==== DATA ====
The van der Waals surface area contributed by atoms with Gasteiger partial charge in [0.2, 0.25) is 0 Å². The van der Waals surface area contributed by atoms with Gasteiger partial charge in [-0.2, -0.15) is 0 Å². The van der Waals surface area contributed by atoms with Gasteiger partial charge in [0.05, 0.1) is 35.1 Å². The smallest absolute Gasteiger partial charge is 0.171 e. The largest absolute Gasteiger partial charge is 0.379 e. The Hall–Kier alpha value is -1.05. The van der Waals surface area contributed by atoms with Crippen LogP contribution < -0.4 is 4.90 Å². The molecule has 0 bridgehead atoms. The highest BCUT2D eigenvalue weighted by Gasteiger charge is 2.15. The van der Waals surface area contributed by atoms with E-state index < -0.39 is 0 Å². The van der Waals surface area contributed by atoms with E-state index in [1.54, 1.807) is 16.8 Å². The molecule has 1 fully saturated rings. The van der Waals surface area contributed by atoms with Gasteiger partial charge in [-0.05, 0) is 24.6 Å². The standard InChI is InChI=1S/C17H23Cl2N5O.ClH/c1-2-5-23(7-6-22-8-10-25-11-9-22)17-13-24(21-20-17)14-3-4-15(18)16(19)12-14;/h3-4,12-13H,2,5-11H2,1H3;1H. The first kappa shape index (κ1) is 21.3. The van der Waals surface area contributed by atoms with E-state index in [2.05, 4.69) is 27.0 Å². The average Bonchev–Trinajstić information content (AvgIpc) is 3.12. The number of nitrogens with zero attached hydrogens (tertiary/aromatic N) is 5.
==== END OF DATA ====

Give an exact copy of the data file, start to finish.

The van der Waals surface area contributed by atoms with Gasteiger partial charge in [0.2, 0.25) is 0 Å². The van der Waals surface area contributed by atoms with Gasteiger partial charge in [-0.2, -0.15) is 0 Å². The van der Waals surface area contributed by atoms with Gasteiger partial charge in [0.05, 0.1) is 35.1 Å². The smallest absolute Gasteiger partial charge is 0.171 e. The largest absolute Gasteiger partial charge is 0.379 e. The Hall–Kier alpha value is -1.05. The van der Waals surface area contributed by atoms with Crippen LogP contribution < -0.4 is 4.90 Å². The molecule has 0 bridgehead atoms. The highest BCUT2D eigenvalue weighted by Gasteiger charge is 2.15. The van der Waals surface area contributed by atoms with E-state index < -0.39 is 0 Å². The van der Waals surface area contributed by atoms with E-state index in [1.54, 1.807) is 16.8 Å². The molecule has 1 fully saturated rings. The van der Waals surface area contributed by atoms with Gasteiger partial charge in [-0.05, 0) is 24.6 Å². The standard InChI is InChI=1S/C17H23Cl2N5O.ClH/c1-2-5-23(7-6-22-8-10-25-11-9-22)17-13-24(21-20-17)14-3-4-15(18)16(19)12-14;/h3-4,12-13H,2,5-11H2,1H3;1H. The first kappa shape index (κ1) is 21.3. The van der Waals surface area contributed by atoms with E-state index in [2.05, 4.69) is 27.0 Å². The average Bonchev–Trinajstić information content (AvgIpc) is 3.12. The number of nitrogens with zero attached hydrogens (tertiary/aromatic N) is 5.